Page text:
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The Perfect Heresy: The Life and Death of the Cathars    by Stephen O'Shea order for
Perfect Heresy
by Stephen O'Shea
Order:  USA  Can
Profile Books, 2001 (2000)
Hardcover, Softcover
* * *   Reviewed by Hilary Williamson

I traveled in southern France this spring, taking a canal barge trip that ended in Carcassone, and learned that I was in Cathar country, so wanted to learn more about it. I knew just a little from reading Sergeanne Golon's Angélique series of historical novels in my youth.

So I picked up Stephen O'Shea's The Perfect Heresy: The Life and Death of the Cathars, and found it both informative and entertaining reading, despite its grim subject matter. Allan Massie of the Daily Telegraph rightly calls this work 'popular history at its best'.

But the subject is shocking. Who knew that the first (Albigensensian) Crusade actually took place in southern France rather than in Palestine? Or that the Spanish Inquisition had its dry run there, torturing and burning heretics as well as carrying out a massacre of innocents, including their own Catholic priests? The monk who led the Crusade is said to have ordered, 'Kill them all, God will know his own' when asked how to distinguish believer from heretic.

The Cathar heresy was 'a pacifist brand of Christianity embracing tolerance and poverty'. It 'thrived in regions farthest along the road from the Dark Ages', and especially in Languedoc, which had strong ties to the kingdom of Aragon and Barcelona south of the Pyrenees. Women were equal to men, something unusual in that era. Then came the crusade and a land grab by northern nobility (often second or third sons).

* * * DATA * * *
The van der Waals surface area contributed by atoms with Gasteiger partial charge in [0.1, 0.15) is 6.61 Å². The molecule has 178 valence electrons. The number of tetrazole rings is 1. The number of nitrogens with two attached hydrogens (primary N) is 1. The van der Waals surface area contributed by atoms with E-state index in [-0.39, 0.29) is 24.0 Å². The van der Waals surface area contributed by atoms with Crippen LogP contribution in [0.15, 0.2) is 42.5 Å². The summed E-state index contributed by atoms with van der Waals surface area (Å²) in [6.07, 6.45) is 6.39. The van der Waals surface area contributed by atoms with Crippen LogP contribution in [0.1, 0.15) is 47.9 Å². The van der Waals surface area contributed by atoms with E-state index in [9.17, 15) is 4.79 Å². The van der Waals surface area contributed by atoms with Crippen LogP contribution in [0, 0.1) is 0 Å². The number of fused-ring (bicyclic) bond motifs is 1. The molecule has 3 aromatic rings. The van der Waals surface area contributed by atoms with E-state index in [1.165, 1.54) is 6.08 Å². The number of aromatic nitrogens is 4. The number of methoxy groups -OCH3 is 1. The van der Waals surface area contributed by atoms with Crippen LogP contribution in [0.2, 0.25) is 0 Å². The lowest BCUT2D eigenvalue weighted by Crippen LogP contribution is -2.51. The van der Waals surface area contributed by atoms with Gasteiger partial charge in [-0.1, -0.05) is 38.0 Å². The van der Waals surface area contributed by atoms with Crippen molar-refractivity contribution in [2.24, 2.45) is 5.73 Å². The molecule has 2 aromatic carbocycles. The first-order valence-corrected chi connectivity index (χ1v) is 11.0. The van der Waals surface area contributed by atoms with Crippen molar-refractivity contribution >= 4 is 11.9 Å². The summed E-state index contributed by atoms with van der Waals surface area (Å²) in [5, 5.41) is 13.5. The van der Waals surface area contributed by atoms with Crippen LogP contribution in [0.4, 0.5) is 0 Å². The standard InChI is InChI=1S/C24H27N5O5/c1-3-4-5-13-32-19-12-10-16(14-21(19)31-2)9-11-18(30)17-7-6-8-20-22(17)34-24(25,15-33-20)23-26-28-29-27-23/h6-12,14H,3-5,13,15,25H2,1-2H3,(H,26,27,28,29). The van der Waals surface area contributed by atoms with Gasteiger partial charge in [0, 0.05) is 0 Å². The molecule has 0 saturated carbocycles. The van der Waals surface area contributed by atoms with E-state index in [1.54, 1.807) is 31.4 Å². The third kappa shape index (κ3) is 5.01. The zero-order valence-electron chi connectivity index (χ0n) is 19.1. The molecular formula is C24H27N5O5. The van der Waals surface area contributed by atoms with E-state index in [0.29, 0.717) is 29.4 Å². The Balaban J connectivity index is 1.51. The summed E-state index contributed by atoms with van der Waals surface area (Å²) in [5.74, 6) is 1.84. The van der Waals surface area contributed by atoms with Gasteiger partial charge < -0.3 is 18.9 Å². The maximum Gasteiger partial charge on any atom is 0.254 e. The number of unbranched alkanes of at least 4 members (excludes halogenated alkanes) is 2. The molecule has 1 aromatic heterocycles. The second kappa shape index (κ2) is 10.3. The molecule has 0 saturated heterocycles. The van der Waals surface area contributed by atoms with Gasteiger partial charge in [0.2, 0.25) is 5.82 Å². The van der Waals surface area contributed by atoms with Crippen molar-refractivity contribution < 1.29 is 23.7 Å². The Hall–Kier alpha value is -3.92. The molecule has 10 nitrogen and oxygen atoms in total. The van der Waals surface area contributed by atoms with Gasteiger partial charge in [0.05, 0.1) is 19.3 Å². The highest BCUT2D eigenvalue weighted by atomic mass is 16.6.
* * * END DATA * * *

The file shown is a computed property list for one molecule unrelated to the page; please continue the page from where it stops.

Stephen O'Shea guides us through this lovely part of the world, describing the atrocities that took place there. He also addresses the mythical version of their story created by Napoléon Peyrat, and the spiritual seekers (including 60s hippies) who flocked to Cathar country in its wake ... 'The Cathars, in short, became groovy.' O'Shea believes this will continue 'on the Internet, a matter-free medium made to be an echo chamber of esoteric thought.'

If you have any interest in this shocking episode in European history, or plan a trip to southern France (one of the loveliest places I've journeyed in), then The Perfect Heresy is a must read, highly recommended.

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